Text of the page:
I think back and imagine how the early Doctor Ben's product customers felt when I first began selling Realistic Rust and Instant Age. At the time (the 1980s) early feedback from many customers that these were both great products. If a customer had built a Fine Scale Miniatures (FSM) HO scale kit, they knew what the Instant Age was all about, but what was this Realistic Rust stuff all about? They would vaguely remember seeing the Realistic Rust product used on one of the dioramas that we displayed at the show where they purchased the products and they did find a few sentences on the back of the bottle which also included a warning "not to drink" the stuff in the bottle and that was it! While probably scratching their heads they might think, so where's the magic and I would get a phone call asking me again how to use this product. I suspect that many folks did figure it out for themselves because I honestly did NOT receive as many phone calls as bottles of products that had been sold. Once again, the reasoning for this BLOG posting format—communication & sharing of information.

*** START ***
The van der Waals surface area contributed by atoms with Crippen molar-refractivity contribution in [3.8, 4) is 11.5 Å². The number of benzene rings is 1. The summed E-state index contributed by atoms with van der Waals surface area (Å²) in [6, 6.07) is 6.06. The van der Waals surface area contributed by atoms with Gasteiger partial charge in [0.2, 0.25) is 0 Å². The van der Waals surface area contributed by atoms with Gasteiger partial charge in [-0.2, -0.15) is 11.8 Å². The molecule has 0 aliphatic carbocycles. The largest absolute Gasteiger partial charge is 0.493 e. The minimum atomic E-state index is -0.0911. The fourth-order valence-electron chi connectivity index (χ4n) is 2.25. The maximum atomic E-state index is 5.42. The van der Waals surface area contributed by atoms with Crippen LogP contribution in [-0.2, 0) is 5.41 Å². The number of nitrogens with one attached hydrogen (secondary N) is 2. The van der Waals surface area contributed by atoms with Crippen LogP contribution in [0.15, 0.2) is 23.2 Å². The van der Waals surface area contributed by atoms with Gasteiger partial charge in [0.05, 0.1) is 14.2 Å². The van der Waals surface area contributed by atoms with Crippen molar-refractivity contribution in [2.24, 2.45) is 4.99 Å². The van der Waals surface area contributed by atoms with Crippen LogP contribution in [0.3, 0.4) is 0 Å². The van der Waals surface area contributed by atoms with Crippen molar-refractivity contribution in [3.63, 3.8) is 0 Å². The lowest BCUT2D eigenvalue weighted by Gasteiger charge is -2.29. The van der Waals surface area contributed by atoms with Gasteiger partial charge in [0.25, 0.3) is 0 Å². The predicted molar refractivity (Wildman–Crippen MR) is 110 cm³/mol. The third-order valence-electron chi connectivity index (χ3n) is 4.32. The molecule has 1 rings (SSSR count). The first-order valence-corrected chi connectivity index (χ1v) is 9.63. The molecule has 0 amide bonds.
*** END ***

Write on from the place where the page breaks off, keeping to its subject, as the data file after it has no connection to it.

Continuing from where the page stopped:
So, what about MH's concern with the Pond Scum being wayyyyy too dark? Well guess what, the color shades of Pond Scum vary as water temperature increases/decreases and believe it or not altitude can have an affect on the amount of scum in a pond, lake, stream, inlet, et cetera. But MH's pond is a light green of real pond scum or at least the color of ponds in and around Hampstead, NC; how is this Doctor Ben's product going to work for him (or her)? Well, that depends on exactly how MH is using this product (you were expecting a short answer?) . MH could be using this product straight out of the jar, but onto what surface, finish and color? MH could be mixing this product with another product to create a tinted water color. We don't know these things so when you post a question to me on this BLOG additional details would be helpful. With all this considered, how would Doctor Ben (me) use this product to create the light green of real pond scum that MH is looking for? Now this is a question that I can answer!